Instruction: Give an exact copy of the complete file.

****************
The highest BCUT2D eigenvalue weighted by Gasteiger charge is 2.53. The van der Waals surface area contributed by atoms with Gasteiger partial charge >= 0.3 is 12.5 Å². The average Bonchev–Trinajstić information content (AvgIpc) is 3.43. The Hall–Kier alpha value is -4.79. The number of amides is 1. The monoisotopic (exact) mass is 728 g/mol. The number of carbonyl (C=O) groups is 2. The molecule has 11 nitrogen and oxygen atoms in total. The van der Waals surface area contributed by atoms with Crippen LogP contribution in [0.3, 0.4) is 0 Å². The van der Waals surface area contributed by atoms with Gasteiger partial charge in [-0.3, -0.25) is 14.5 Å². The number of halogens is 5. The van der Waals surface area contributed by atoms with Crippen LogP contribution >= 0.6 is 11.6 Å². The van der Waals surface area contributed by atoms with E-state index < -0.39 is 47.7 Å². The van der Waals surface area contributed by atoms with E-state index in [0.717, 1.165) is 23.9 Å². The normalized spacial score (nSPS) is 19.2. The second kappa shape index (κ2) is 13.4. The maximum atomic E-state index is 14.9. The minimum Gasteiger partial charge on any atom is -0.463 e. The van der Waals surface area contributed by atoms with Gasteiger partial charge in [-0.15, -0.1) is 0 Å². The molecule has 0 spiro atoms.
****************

The highest BCUT2D eigenvalue weighted by Gasteiger charge is 2.53. The van der Waals surface area contributed by atoms with Gasteiger partial charge >= 0.3 is 12.5 Å². The average Bonchev–Trinajstić information content (AvgIpc) is 3.43. The Hall–Kier alpha value is -4.79. The number of amides is 1. The monoisotopic (exact) mass is 728 g/mol. The number of carbonyl (C=O) groups is 2. The molecule has 11 nitrogen and oxygen atoms in total. The van der Waals surface area contributed by atoms with Crippen LogP contribution in [0.3, 0.4) is 0 Å². The van der Waals surface area contributed by atoms with Gasteiger partial charge in [-0.3, -0.25) is 14.5 Å². The number of halogens is 5. The van der Waals surface area contributed by atoms with Crippen LogP contribution >= 0.6 is 11.6 Å². The van der Waals surface area contributed by atoms with E-state index < -0.39 is 47.7 Å². The van der Waals surface area contributed by atoms with E-state index in [0.717, 1.165) is 23.9 Å². The normalized spacial score (nSPS) is 19.2. The second kappa shape index (κ2) is 13.4. The maximum atomic E-state index is 14.9. The minimum Gasteiger partial charge on any atom is -0.463 e. The van der Waals surface area contributed by atoms with Gasteiger partial charge in [-0.15, -0.1) is 0 Å². The molecule has 0 spiro atoms.